Even the abstemious and charitable philosopher Peter Singer defended Gates when speaking against the motion “It is immoral to be a billionaire” at a Oxford Union debate. Johnson reports Singer’s words:

“If you vote for this motion, you are condemning all people who are billionaires … You’re saying that Bill and Melinda Gates are immoral, despite the fact that they set up the Gates Foundation,” an organization which has “undoubtedly already saved several million lives.”

It’s strange that Pigluicci “despises” Bill Gates, a man whose presence in the world has saved and improved innumerable lives. And isn’t that a good way to measure the value of someone’s existence? But Pigliucci, who spends his days making a career out of the futile task of staking out the borders of science, seems unable to recognize a net good when he sees it. That’s odd for a philosopher, isn’t it?

For those of you who want to pile onto Bill Gates in the comments—and feel free to do so—ask yourself if you’ve done even a thousandth as much for the planet as has Gates.

The weak laws against female genital mutilation in America

August 22, 2019 • 10:25 am

I wasn’t aware that Ayaan Hirsi Ali had started a foundation, the “AHA Foundation“, one of whose goals is to ban female genital mutilation (FGM) in the U.S. You may not be aware that although FGM is illegal in one form or another in 35 states, there’s no ban on it in fifteen states. Here are the offending states:

Washington (state)
New Mexico
Massachusetts (!!)
Connecticut, and

For two decades there was a federal law against the practice, but a 2018 federal trial of several people accused of practicing FGM wound up with a judge ruling that FGM was a “local criminal activity”: therefore the states and not the government should regulate it. Thereby the judge overturned a 20-year-old law.

But even the nature of the state laws against FGM vary widely. If you look at the article below at the AHA Foundation, you’ll see the various kinds of FGM that are practiced, a map of which states have laws (and what kind of laws) against FGM, and what you can do about it. I’ve added the map, the “surgeries”, and how the laws differ. To get the pdf, click on the first screenshot below:

The various forms of FGM:

And here are the laws graded in terms of severity (and desirability):


The provisions that correspond to the “grades” are based on things like whether “vacation cutting” is illegal (i.e., parents can’t go to another country or state to get their daughters mutilated), whether practitioners and guardians can be prosecuted, whether or not “ethnic/religious culture” can be used as a defense, and whether there are education and outreach programs for at-risk communities. To get an “A” grade, all of these provisions have to be in place in the right direction, and only three states—Arkansas, Utah, and Michigan—get that “A”.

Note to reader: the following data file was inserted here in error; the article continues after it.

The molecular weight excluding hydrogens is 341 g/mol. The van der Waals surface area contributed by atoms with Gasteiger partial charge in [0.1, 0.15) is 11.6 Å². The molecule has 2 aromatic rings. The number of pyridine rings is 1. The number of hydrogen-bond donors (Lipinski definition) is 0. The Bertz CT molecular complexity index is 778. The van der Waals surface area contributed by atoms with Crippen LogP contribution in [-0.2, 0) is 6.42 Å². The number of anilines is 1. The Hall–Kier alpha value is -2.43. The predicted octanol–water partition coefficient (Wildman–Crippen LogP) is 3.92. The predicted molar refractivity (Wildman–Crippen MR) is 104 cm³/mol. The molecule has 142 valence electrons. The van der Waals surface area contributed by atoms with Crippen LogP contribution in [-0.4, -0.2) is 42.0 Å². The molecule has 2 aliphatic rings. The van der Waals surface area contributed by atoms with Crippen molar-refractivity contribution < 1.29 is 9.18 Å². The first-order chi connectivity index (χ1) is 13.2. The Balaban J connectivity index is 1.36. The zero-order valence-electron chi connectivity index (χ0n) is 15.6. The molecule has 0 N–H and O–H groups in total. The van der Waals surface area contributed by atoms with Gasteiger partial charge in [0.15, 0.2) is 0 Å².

This is unconscionable. Why should it be legal for a parent to horribly mutilate the genitals of their daughters when their daughters can’t give permission?

In case you want to know, I’ve come around to the view that circumcision should also be illegal until a male is old enough to ask for it. I don’t think that asking, however, should allow you to get FGM, as it has but one nefarious purpose: to reduce the sexual pleasure of females. And it has a number of horrible side effects: infection, incontinence, infertility, and the like, and also has led to lifelong trauma. You probably know that Hirsi Ali herself was a victim of FGM.

My only beef is that Hirsi Ali’s pamphlet barely mentions Islam as a promoter of FGM. As it notes:

. . . FGM is not particular to any religious group, nor prescribed by any faith. It is actually a culturally-based practice, a harmful tradition passed on through families and communities that pre-dates all major religions. FGM has been co-opted by some religious sects, but there is no major religion that requires FGM.

Well, this is technically true, but FGM is most prominent in Islam, and, as I understand it, several sects of Islam do promote it strongly. I think the de-emphasis on Islam is a tactic adopted by the Foundation as a way to reduce the harm of FGM without being accused of “Islamophobia” if you oppose FGM.